An alert and wake-up call should be provided via a tweet from cybersecurity engineer Chris Plummer (via Forbes), regardless of where you use Gmail or if you use Google’s email app or website. The checkmark system, which Google unveiled last month, is where it all begins. An email in your Gmail inbox with a blue checkmark was supposed to mean that you can safely access the message without worrying about getting scammed, spammed, or hacked. This feature was created to validate emails allegedly sent by respectable businesses and organizations.
Investigations and Verifications
The aforementioned Plummer found a way for scammers to “verify” their phished Gmail accounts by placing a blue checkmark next to them. After detecting a scammer sending a confirmed email pretending to be from UPS, Plummer filed a bug complaint with Google. Even the recognizable UPS shield emblem was included in the email. Google first rejected Plummer’s proposal, claiming that since “this is intended behavior,” it wouldn’t fix the fault. How is a scammer imitating @UPS in such a convincing way to be “intended,” as Plummer questions in his tweet?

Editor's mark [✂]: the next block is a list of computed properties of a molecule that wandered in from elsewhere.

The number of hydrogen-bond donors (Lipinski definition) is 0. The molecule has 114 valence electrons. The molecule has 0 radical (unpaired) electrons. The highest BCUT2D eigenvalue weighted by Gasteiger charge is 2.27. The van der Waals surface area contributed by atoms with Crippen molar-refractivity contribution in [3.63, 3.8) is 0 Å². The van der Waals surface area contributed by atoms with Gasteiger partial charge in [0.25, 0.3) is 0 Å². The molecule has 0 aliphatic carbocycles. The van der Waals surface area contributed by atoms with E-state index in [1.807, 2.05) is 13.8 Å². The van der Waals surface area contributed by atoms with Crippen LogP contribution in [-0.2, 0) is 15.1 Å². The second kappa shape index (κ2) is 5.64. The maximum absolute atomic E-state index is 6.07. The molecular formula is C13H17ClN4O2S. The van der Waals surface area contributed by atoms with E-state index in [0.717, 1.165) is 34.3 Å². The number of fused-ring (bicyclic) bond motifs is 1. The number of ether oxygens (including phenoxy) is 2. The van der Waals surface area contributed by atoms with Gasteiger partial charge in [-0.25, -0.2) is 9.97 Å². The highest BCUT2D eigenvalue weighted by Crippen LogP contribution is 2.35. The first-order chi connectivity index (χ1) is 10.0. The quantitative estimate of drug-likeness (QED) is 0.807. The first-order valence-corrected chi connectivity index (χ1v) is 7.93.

Google, however, swiftly changed its mind and wrote to Plummer, “After taking a deeper look we realized that this indeed doesn’t appear like a generic SPF issue. As a result, we are revisiting this and the relevant team is investigating what is happening. We apologize once more for the uncertainty and acknowledge that our original response may have been upsetting; we appreciate you insisting that we look into this further. We’ll keep you updated on our analysis and the course that this problem takes. Regards, The Google Security Team.
A Top Priority
Google has officially designated this problem as a P1, making a cure for it a top priority. Users of Gmail should be on the alert for confirmed Gmail that is not from the organization it claims to be from until it is fixed. As always, refrain from clicking any links and, especially, avoid disclosing any personal data like social security numbers, credit card numbers, expiration dates, and security codes.